2 vols, 12mo, pp. I: 10, ‘278’ [i.e. 378], II: , 322; a very fine, crisp copy in contemporary polished calf, spine gilt within compartments, morocco lettering pieces; signature on title-pages of Lady Grisell Bailey (1665–1746), reusing the armorial bookplates dated 1724 of her late husband, the Scottish politician George Bailey, one of the Lords of the Treasury; library shelfmarks on endleaves.
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The Adventures of David Simple: containing an Account of his Travels through the Cities of London and Westminster, in search of a real Friend. By a Lady. In two Volumes …
First edition, very fine. The first and most popular novel of Sarah, the sister of Henry Fielding, who was to provide a preface and a few revisions to the second edition. A Quixotic satire, it follows the fortunes of its hero, disillusioned by the discovery that his younger brother has attempted to cheat him by means of a forged will. As he sets out ‘in search of a true friend’ his first experiences do not go well, convincing him that mercenary motives govern the world. Then he meets Cynthia, excluded from her father’s will and ill-treated by an employer, and Valentine and Camilla, a distressed brother and sister whose stepmother has alienated their father’s affection. The four young people wander about observing London and Westminster, discussing what they see, and listening to stories, until, inevitably, David and Camilla and Valentine and Cynthia are betrothed. The novel offers a wonderful picture of the London scene.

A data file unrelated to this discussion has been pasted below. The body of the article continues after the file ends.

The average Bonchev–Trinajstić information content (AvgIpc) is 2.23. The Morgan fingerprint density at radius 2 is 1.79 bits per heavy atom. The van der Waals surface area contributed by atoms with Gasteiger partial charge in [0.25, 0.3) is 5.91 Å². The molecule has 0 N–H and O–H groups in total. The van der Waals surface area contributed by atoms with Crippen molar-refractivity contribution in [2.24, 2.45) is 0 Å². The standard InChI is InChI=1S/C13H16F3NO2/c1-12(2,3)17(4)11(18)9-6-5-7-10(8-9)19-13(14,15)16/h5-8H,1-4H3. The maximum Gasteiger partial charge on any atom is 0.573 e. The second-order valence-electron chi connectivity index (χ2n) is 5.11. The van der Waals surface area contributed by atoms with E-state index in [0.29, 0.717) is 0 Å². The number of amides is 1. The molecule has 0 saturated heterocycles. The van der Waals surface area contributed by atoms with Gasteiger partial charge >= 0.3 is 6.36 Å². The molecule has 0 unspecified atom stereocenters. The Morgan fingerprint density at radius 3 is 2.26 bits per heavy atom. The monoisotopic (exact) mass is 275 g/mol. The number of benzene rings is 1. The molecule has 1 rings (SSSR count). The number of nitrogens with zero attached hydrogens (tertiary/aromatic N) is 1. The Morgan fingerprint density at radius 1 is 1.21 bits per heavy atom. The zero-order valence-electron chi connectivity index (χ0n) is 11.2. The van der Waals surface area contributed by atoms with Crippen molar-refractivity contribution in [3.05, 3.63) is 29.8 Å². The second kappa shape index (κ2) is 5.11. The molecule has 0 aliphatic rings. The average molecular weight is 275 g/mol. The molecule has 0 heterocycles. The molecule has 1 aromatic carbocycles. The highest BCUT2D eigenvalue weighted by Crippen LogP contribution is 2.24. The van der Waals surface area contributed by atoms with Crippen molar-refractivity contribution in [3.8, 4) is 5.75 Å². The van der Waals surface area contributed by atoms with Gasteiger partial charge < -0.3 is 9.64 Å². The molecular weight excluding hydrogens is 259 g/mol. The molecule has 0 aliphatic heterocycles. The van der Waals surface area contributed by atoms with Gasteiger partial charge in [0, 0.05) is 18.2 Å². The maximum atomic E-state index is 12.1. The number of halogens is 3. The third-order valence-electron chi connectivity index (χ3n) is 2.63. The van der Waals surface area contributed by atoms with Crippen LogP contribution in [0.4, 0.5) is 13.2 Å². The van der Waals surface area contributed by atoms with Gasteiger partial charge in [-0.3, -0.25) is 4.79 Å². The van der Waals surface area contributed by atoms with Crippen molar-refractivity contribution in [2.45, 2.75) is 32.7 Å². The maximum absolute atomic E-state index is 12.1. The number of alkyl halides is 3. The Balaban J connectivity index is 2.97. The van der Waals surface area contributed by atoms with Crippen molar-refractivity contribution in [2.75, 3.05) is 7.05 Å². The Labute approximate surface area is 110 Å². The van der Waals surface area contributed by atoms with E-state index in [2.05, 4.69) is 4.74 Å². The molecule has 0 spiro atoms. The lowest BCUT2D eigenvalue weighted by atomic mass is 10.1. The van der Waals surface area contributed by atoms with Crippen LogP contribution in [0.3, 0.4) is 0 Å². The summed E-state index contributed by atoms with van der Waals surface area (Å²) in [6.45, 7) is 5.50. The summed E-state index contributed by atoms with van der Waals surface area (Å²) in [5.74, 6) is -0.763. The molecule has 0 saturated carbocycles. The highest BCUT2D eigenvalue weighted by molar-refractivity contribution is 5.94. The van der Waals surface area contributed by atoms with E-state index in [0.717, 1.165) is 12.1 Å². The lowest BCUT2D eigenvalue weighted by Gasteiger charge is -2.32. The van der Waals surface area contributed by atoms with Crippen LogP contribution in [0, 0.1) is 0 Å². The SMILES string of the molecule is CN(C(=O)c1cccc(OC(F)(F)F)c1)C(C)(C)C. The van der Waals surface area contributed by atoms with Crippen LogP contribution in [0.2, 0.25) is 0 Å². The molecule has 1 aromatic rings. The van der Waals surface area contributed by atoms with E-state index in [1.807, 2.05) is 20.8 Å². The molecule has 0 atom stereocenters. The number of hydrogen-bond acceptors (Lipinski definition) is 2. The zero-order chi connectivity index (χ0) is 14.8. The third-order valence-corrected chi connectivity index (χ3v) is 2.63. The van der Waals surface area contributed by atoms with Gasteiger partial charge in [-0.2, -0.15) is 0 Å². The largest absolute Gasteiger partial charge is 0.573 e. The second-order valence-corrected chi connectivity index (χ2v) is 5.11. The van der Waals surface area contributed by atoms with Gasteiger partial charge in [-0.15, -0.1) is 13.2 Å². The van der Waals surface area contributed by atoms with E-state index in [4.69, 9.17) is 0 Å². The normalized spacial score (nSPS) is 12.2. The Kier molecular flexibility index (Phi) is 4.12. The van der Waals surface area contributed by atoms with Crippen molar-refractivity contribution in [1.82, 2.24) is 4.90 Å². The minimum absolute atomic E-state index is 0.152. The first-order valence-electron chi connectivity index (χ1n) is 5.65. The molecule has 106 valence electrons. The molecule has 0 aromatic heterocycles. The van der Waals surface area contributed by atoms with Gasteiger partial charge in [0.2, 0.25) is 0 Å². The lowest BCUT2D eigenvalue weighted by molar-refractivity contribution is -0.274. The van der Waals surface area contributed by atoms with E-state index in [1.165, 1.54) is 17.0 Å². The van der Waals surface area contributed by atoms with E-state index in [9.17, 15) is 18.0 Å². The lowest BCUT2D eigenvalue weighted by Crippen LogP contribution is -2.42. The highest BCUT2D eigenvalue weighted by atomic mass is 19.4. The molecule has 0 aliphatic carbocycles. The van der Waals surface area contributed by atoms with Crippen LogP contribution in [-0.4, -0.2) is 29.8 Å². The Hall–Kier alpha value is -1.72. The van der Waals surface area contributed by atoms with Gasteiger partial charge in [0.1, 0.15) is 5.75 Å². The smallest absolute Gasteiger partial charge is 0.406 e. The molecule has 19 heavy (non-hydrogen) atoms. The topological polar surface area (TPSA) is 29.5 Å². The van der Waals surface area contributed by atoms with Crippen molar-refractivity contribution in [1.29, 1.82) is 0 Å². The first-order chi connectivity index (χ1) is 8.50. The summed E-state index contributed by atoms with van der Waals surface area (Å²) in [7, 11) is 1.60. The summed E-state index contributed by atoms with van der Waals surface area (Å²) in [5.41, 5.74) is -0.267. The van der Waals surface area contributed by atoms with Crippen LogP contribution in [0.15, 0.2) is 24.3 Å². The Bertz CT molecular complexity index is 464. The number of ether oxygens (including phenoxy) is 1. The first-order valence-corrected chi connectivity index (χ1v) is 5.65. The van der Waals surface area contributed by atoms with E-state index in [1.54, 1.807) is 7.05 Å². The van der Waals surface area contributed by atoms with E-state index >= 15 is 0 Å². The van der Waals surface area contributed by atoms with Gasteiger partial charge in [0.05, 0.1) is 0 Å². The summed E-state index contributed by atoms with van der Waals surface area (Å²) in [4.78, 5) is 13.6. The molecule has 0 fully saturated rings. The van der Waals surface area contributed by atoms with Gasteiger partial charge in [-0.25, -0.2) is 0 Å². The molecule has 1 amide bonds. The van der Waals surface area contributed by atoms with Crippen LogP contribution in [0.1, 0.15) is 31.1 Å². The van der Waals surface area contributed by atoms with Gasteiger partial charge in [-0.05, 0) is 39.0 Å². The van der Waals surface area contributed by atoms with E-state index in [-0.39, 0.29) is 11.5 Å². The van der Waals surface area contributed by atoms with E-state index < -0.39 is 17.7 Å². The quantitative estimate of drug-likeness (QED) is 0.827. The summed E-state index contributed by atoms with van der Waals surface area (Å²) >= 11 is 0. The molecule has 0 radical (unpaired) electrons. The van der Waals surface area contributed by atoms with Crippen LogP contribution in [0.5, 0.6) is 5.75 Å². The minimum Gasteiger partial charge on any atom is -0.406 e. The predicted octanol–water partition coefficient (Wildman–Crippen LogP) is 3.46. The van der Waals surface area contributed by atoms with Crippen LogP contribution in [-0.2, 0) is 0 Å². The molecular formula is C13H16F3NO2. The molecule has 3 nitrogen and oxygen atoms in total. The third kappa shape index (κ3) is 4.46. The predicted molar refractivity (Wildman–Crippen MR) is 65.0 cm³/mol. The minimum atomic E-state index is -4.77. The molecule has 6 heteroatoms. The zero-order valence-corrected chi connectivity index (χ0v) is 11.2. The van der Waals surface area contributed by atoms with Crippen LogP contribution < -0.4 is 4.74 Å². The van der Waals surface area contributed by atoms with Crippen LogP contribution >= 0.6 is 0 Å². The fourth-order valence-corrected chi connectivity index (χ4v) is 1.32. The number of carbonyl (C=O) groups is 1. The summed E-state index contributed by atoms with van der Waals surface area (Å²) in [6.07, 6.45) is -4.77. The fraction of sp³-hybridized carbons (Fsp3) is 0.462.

In his preface to the second edition Henry Fielding writes that the incidents are everywhere natural, and praises the ‘deep knowledge of human nature’ the novel discovers.
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THE RIGHT TO WORK AT CHRISTMAS [SAINTE-HILAIRE, Émile Marco de.]
Réclamation addressée à S. Ece. Mgr. Delavau, préfet de police, par Modeste Agnès, patentée exerçant au Palais-Royal.
Rare first edition of this work on Parisian prostitution, attributed to the writer and journalist Émile Marco de Sainte-Hilaire (1796–1887). The Réclamation is presented as a letter from the prostitute Modeste Agnès to the newly-appointed Paris chief of police, Guy Delavau (1787–1874), protesting attempts by retailers to exclude prostitutes from the Palais-Royal over the forthcoming Christmas and New Year holidays.
BY BECKFORD’S HALF-SISTER [HERVEY, Elizabeth].
The Mourtray Family. A Novel …
First edition of the penultimate novel by Elizabeth Hervey (c. 1748–1820), elder half-sister of the writer William Beckford – her father, Francis Marsh, had died and her mother Maria (née Hamilton) remarried another Jamaica plantation owner, William Beckford senior, who also died in 1770. Maria Beckford was therefore a powerful influence on both children and as a young woman Elizabeth was considered quite the intellectual equal of her younger brother. She married Colonel Hervey in 1774 and moved abroad, but on his death in 1778 she returned and published several novels – Melissa and Marcia (1788), Louisa (1790), The History of Ned Evans (1796) and The Church of Saint Siffrid (1797). The Mourtray Family was her last in this run, and nothing more followed until the final publication of Amabel (1814), where she finally dropped the mask of anonymity.